Buzzing bees busy disappearing

Buzzing bees busy disappearing

“A growing number of pollinator species worldwide are being driven toward extinction by diverse pressures, many of them human-made, threatening millions of livelihoods and hundreds of billions of dollars worth of food supplies,” according to the first global assessment of pollinators.

This statement is part of a press release by the Intergovernmental Platform for Biodiversity and Ecosystem Services (IPBES) where they announced the result of a two year study into the state of the world’s pollinators. IPBES can be seen as biodiversity’s equivalent of the IPCC, the Intergovernmental Panel on Climate Change, where it assesses the state of biodiversity and of the ecosystem services it provides to society. Ecosystem services are the benefits provided by nature to humans and biodiversity is the basis for healthy ecosystems that underpin human well-being. Food production (and also pollination) is one of those services. Since 2011 SEEDEV has been the lead of various national networks in the region as part of the global partnership on ecosystem services (ESP). IPBES during its recent fourth plenary session announced the launching of three-year scientific assessment of the world’s biodiversity and ecosystem services.

Regarding pollinators, there are more than 20,000 species of wild bees alone, plus many species of butterflies, flies, moths, wasps, beetles, birds, bats and other animals that contribute to pollination. Pollinated crops include those that provide fruit, vegetables, seeds, nuts and oils. Many of these are important dietary sources of vitamins and minerals, without which the risks of malnutrition might be expected to increase. Several crops also represent an important source of income in developing countries from, for example, the production of coffee and cocoa.

“Without pollinators, many of us would no longer be able to enjoy coffee, chocolate and apples, among many other foods that are part of our daily lives”, according to one of the co-chairs of the study. More than 75% percent of the world’s food crops rely at least in part on pollination by insects and other animals. It is estimated that US$235 billion to US$577 billion of annual value of global crops directly affected by pollinators.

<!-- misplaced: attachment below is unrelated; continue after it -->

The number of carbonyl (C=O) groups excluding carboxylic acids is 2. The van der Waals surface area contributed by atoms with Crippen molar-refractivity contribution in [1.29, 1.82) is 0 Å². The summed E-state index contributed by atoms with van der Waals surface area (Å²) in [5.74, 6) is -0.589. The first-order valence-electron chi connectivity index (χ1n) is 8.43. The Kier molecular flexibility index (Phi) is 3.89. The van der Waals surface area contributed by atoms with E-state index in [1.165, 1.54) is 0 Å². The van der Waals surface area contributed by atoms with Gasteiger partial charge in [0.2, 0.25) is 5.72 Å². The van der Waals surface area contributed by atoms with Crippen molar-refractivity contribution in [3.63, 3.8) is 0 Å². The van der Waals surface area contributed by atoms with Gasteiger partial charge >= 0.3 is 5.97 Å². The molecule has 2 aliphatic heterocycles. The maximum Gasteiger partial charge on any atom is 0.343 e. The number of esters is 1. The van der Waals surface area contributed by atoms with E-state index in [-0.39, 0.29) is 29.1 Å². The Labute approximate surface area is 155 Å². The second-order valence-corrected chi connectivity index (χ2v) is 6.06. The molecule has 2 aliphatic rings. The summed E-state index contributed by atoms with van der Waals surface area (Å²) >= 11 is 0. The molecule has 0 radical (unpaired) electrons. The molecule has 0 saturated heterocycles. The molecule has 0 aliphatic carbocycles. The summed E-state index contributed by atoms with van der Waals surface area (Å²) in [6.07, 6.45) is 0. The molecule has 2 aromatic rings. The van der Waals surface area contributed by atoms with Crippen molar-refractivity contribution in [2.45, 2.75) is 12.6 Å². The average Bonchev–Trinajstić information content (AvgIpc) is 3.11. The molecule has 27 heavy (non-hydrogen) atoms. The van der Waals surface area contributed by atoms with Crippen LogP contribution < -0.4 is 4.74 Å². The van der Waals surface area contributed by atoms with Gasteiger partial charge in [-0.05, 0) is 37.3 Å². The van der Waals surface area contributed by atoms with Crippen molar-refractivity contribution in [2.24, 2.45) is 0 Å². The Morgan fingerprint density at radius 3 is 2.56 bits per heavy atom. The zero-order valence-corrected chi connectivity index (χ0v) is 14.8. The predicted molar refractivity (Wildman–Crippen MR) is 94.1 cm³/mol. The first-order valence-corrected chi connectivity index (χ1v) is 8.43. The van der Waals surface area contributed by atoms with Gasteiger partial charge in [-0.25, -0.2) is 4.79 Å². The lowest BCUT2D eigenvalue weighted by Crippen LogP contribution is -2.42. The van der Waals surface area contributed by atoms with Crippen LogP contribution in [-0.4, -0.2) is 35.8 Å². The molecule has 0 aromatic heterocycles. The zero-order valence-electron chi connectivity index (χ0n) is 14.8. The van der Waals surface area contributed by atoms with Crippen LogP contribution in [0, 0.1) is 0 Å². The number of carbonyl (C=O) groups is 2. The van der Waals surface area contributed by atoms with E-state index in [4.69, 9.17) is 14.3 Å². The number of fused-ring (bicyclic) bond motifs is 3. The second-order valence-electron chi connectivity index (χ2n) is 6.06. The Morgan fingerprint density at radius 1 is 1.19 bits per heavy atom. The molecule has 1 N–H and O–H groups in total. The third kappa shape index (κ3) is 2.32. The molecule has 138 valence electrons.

In addition to food crops, pollinators contribute to crops that provide biofuels (e.g. canola and palm oils), fibers (e.g cotton), medicines, forage for livestock, and construction materials. Some species also provide materials such as beeswax for candles and musical instruments, and arts and crafts.

So you would think that the world takes good care of this useful creatures. Wrong. +40% percent of invertebrate pollinator species – particularly bees and butterflies – face extinction.

“Wild pollinators in certain regions, especially bees and butterflies, are being threatened by a variety of factors,” said IPBES Vice-Chair, Sir Robert Watson.  “Their decline is primarily due to changes in land use, intensive agricultural practices and pesticide use, alien invasive species, diseases and pests, and climate change.”

The assessment found that pesticides, including neonicotinoid insecticides, threaten pollinators worldwide, although the long-term effects are still unknown. Also pests and diseases pose serious threats to pollinators. Currently in the EU there is a moratorium on the use of certain neonicotinoid insecticides that are harmful to pollinators but the EC is under severe pressure by producers of these and other pesticides to overturn the ban. Recently the EU’s ombudsman criticized the EC’s approval of pesticides while there was insufficient safety data.

And while conditions for pollinators can be improved by improving biodiversity the noble bee is far from safe. And with 75% of crops dependent on them, perhaps we are not either.


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